Look forward to 1 Corinthians 14:23-25. What does Paul say should be the effect of prophecy on the unbeliever? Have you ever seen this happen in practice? Why or why not?
There is much that we still do not really understand about what was going on in the church at Corinth. But we can say at least that there was an expectation that the Lord would work in power, and to this extent Paul and the Corinthians were in agreement. What would happen if the Lord really showed up at a gathering of our churches? Would we be ready? As we prepare for the season of Advent, that’s a question we need to take seriously.
We all know what the church is like. It is, for better or worse, a flawed human institution made up of people who are a long way from being perfect. We can probably all tell stories of how the Lord has blessed the church at one time or another, but we can all tell stories of when life in the local church has gone wrong. We’ve seen the personality clashes and the petty arguments and the careless actions that have hurt or disillusioned people. Indeed we ourselves may still bear the scars from encounters in the past. And we are the ones that have stayed. There are plenty of others who have left, vowing never to return, and as we know, these can be the hardest people to reach afresh with the gospel.
So isn’t important, that as we think about the work of the Holy Spirit, we step back and gain a fresh vision of what the church is and what under God’s grace it is called to become?
That’s the aim of this session, as we look at Ephesians 4:1-16. In this breathtaking passage Paul gives us a wonderful and dynamic picture of the church as the body of Christ – not as some kind of unattainable ideal, but as what we could and should become in the plans and purposes of God, under the guidance and empowering of the Holy Spirit.
Look at verse 1 (and verse 4). What is the calling that we have received as the people of God? Why is it that we so often forget that we are a group of people called by God?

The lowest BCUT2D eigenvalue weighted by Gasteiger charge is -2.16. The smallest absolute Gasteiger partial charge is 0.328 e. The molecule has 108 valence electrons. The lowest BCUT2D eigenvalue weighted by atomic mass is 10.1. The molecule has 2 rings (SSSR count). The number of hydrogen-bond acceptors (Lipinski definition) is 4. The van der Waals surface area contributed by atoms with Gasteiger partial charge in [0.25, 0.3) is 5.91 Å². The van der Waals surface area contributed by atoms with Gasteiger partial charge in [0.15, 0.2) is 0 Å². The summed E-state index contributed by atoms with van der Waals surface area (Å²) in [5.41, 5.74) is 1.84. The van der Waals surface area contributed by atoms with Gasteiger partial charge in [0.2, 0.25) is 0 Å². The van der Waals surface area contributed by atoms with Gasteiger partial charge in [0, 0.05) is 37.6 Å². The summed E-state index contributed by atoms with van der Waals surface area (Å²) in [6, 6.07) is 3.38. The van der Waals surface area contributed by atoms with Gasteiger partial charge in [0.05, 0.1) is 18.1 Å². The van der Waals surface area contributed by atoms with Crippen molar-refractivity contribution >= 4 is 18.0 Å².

Look at verses 2 and 3. What is the unity of the Spirit that Paul talks about in verse 3? Why does it require so much effort to achieve it? (Consider here also the link between unity and spiritual maturity in verse 13).
If Paul emphasises oneness so much in verses 4-6, why are there so many different denominations? Should we aim for unity across denominations at any price?
We often talk about the gifts of the Holy Spirit. But in verses 7-10 Paul makes it clear that spiritual gifts are ultimately given by the risen and ascended Lord Jesus. What is Jesus’ purpose in giving each one of us gifts?
In verse 11 Paul lists the various different spiritual gifts of leadership the Lord Jesus has given to the church. How do we understand these gifts today, and should we expect to see all these different gifts in the life of the local congregation?
Look at verses 12-13. What is the purpose of these leadership gifts? Why is it that people often seem willing to be led, without always understanding the part they need to play in serving the local church?
A theme constantly running this passage is the need to become mature. Although we do not know precisely the threat the Ephesian church was facing, clearly it was being unsettled by false and deceitful teaching (verse 14). How do we achieve maturity so that we too know how to stand firm for the Lord? (look at Paul’s teaching in this passage, but compare also Hebrews 5:11-6:2 and James 1:3-4).
In verses 15-16 Paul presents the ultimate goal and vision of the life of the local church. Looking back over the whole passage, how do you think Paul would say we get from here to there? Would you say that our church is growing up into him who is the head, Christ Jesus?
Session 8: The Holy Spirit and spiritual conflict